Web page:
What is Gross Domestic
GDP is the most widely
reported measure of a
What does GDP
The market value of all
final goods and services
produced in a nation
during a period of
time, usually a year
What is an advantage of
GDP measures value
using dollars, rather
than a list of the
number of goods and
Commonly the Expenditure Method is used for measuring and
GDP = C + I + G+(X-M)
GDP = consumption + gross investment
+ government spending
+ (exports – imports)
(Export - Import)
Nominal GDP, is the value of all final output
produced in an economy during a given
year, calculated using the prices current in
the year which the output is produced.
Real GDP is the value of the final goods and
services produced calculated using the prices
of some base year.
Nominal Vs. Real
Nominal GDP is GDP calculated at existing
Real GDP is nominal GDP adjusted for
Real GDP is important to society because it
measures what is really produced.
LIMITATIONS OF GDP…
that every monetary transaction adds to well-
everything that happens outside the realm of
crime, divorce and natural disasters as economic
the non-market economy of household and
• treats the depletion of natural capital as income
• takes no account of income distribution
• ignores the drawbacks of living on foreign assets
INDIA GDP ANNUAL GROWTH RATE
The Gross Domestic Product (GDP) in India expanded 4.40 percent
in the second quarter of 2013 over the same quarter of the previous
year. From 1951 until 2013, India GDP Annual Growth Rate
averaged 5.8 Percent reaching an all time high of 10.2 Percent in
December of 1988 and a record low of -5.2 Percent in December of
INDIA’S ECONOMY EXPANDS 4.4% IN Q2
The economic activities which registered significant
growth in Q2 were: financing, insurance, real estate and
business services at 8.9 percent and community, social
and personal services at 9.4 percent. The estimated
growth rates in other economic activities are: 3.9 percent
in trade, hotels, transport and communication; 3.7 percent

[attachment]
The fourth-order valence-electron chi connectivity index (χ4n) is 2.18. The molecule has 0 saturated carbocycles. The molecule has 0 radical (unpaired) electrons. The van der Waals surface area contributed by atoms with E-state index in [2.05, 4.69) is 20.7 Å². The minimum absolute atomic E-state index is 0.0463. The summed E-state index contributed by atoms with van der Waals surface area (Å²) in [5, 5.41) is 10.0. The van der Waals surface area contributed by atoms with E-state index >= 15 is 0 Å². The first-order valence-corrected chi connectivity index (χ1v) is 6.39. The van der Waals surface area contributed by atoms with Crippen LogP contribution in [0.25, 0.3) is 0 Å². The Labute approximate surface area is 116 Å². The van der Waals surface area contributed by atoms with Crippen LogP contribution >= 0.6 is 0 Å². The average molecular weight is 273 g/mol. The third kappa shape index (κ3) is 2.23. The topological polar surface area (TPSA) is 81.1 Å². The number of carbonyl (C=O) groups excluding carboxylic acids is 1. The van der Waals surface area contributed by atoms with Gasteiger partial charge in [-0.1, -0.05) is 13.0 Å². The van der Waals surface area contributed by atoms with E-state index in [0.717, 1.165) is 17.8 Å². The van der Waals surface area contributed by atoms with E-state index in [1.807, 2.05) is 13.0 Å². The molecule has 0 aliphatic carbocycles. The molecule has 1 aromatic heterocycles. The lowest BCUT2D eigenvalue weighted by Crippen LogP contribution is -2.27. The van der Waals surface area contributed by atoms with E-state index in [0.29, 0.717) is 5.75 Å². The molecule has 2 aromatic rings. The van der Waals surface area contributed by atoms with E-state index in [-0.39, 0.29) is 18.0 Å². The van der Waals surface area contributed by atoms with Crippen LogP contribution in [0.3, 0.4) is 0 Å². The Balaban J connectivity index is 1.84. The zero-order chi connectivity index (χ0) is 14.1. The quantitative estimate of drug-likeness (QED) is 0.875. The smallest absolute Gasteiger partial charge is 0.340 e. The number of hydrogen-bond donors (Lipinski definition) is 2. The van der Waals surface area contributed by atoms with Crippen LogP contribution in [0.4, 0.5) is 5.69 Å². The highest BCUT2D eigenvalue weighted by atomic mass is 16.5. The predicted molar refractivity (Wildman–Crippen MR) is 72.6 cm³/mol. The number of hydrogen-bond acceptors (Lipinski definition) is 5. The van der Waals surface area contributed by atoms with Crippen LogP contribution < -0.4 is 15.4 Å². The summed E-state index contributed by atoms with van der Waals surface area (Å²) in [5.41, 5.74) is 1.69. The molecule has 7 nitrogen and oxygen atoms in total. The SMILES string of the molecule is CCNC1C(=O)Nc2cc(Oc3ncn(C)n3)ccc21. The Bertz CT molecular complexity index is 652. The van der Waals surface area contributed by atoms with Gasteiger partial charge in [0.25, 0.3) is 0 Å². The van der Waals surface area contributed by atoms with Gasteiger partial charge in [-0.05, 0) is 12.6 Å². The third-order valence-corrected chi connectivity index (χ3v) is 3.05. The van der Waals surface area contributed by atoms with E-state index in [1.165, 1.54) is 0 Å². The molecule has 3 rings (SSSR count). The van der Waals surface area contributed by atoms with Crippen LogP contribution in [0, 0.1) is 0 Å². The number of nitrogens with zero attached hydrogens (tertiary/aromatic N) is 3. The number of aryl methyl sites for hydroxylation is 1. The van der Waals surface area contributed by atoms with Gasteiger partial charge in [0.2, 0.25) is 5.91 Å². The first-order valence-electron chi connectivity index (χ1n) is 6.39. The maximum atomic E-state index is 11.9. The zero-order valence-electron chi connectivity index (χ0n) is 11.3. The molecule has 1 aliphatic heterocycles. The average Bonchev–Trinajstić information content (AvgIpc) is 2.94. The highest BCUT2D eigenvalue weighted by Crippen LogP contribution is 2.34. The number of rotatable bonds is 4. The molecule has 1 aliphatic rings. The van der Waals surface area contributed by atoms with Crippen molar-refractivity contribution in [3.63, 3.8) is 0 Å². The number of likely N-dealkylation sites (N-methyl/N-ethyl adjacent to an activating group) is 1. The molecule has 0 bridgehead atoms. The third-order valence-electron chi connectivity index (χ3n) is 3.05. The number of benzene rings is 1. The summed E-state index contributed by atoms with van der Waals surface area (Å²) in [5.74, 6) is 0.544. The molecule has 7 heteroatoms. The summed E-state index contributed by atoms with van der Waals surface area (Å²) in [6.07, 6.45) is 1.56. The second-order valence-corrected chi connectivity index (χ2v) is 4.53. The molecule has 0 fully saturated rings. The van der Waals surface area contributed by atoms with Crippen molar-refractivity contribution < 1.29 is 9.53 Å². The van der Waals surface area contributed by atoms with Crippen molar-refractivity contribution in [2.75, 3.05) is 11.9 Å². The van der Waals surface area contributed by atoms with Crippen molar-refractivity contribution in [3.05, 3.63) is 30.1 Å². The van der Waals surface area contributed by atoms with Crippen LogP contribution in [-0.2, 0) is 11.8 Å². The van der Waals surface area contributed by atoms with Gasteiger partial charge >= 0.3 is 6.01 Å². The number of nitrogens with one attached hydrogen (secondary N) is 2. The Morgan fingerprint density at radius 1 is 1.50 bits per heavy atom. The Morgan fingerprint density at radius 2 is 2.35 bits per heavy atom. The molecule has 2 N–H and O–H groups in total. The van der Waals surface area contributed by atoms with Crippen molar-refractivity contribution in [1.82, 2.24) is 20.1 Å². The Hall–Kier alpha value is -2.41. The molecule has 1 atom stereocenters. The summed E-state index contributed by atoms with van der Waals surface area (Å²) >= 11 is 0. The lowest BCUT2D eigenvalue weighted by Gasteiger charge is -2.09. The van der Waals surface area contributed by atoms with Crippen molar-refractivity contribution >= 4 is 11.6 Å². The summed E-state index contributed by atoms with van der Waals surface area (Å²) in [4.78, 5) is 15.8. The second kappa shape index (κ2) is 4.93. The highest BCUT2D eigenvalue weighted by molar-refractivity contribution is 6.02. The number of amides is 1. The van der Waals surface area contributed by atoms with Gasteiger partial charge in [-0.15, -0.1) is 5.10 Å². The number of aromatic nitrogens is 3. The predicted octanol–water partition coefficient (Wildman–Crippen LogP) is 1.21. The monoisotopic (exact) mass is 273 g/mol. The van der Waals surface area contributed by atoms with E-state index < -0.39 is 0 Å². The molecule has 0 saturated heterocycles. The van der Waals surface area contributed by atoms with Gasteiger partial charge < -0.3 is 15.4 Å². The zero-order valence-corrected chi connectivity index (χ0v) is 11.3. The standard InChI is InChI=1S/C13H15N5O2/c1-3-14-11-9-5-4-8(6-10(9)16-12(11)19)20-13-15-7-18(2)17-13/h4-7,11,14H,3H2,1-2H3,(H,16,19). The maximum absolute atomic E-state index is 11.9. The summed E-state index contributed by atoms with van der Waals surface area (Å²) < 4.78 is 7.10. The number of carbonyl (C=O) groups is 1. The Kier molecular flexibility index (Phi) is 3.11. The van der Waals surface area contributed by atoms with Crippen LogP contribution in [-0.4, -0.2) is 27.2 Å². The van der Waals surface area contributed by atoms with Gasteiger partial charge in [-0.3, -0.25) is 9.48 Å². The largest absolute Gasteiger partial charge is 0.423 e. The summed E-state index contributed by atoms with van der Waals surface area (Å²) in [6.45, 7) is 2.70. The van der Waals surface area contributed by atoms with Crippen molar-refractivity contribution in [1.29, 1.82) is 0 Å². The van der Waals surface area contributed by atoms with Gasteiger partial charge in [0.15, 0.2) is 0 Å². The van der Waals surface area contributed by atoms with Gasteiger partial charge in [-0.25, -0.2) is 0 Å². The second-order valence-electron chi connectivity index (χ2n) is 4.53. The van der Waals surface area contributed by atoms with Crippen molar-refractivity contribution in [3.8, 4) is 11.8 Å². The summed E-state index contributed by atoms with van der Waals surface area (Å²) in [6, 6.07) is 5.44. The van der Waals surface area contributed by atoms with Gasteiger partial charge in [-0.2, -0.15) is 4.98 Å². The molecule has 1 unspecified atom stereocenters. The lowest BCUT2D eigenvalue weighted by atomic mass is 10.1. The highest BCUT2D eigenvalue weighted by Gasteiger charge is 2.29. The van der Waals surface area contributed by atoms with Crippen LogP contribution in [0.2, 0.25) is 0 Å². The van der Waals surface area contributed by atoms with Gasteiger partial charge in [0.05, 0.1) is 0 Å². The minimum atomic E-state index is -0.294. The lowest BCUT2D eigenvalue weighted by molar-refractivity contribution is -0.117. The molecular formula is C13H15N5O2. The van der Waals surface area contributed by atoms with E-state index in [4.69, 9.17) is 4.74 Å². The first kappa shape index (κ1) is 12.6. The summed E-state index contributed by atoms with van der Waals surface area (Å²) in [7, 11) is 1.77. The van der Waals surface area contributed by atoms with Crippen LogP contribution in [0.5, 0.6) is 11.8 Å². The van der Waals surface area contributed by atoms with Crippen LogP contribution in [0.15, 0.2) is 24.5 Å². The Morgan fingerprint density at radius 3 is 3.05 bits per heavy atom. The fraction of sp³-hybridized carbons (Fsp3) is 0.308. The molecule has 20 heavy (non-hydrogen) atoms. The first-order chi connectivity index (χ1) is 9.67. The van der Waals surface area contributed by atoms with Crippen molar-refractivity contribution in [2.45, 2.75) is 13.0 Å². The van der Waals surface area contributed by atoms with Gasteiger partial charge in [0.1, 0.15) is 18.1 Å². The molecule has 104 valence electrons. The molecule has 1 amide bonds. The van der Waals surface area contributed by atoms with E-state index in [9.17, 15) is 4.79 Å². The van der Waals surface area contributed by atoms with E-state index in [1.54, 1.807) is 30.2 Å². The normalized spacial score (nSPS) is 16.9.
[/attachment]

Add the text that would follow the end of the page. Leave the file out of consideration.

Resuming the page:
in electricity, gas & water supply; 2.8 per cent in
construction; 2.7 percent in agriculture, forestry & fishing.
Manufacturing and mining activities decreased 1.2 percent
and 2.8 percent respectively.
According to the latest estimates available on the Index of
Industrial Production, the indexes of
mining, manufacturing and electricity declined 4.5
percent, 1.2 percent and 3.5 percent respectively during
the second quarter. In comparison, in the first
quarter, mining decreased by 1.6 percent, manufacturing
by 0.8 percent and electricity grew by 6.4 percent
India's GDP Growth Pegged At 5 Percent For
Current Fiscal Year; Government Data Indicates
Lowest Growth Rate Since 2002
India's gross domestic product (GDP) is estimated to grow an annual rate of 5 percent in the
2012/13 fiscal year, much below the consensus estimate of 5.5 percent.
The projection by the statistics department came as a shocker as it is the lowest growth projection
issued by the government and the Reserve Bank of India, since 2002.
The finance ministry had projected the economy to grow at 5.7 to 5.9 percent during the
year, while the RBI had predicted 5.4 percent growth in GDP -- the worst since 2002/03 -- for the
fiscal year ending March 31, 2013.
The International Monetary Fund estimated that India’s economic growth will fall at a worsethan-expected rate of 5.4 percent for the current financial year.
India’s slowdown has been faster than expected, with first
quarter GDP growing just 5.3 percent.
1.: FY13 growth forecast to 5.4 percent and FY14 forecast to 6.2 percent. And if drought conditions worsen growth
could drop to 4.9 percent this year.
Power outages are impacting growth: The recent power outage that left 50 percent of the country in
darkness, and “anecdotal evidence of worsening power shortages” are all impacting growth. What’s more notified
power cuts are at record highs and do not cover a massive chunk of the country that isn’t connected to the power
3. Consumer confidence is low and could impact consumption: Unlike the slowdown in investment which is well
recorded, declining consumer confidence shows that consumption which has been stable could slow too.
The weakness in the rupee isn’t helping exports, and exports are
impacted by global demand: The share of exports in GDP has
increased and while the weakness in the rupee would be
expected to boost exports, the composition of India’s exports is
dominated by high-value goods, so the weaker rupee is unlikely
to have a major impact. Rather exports will be affected by global
demand. Export growth is expected to be soft in coming months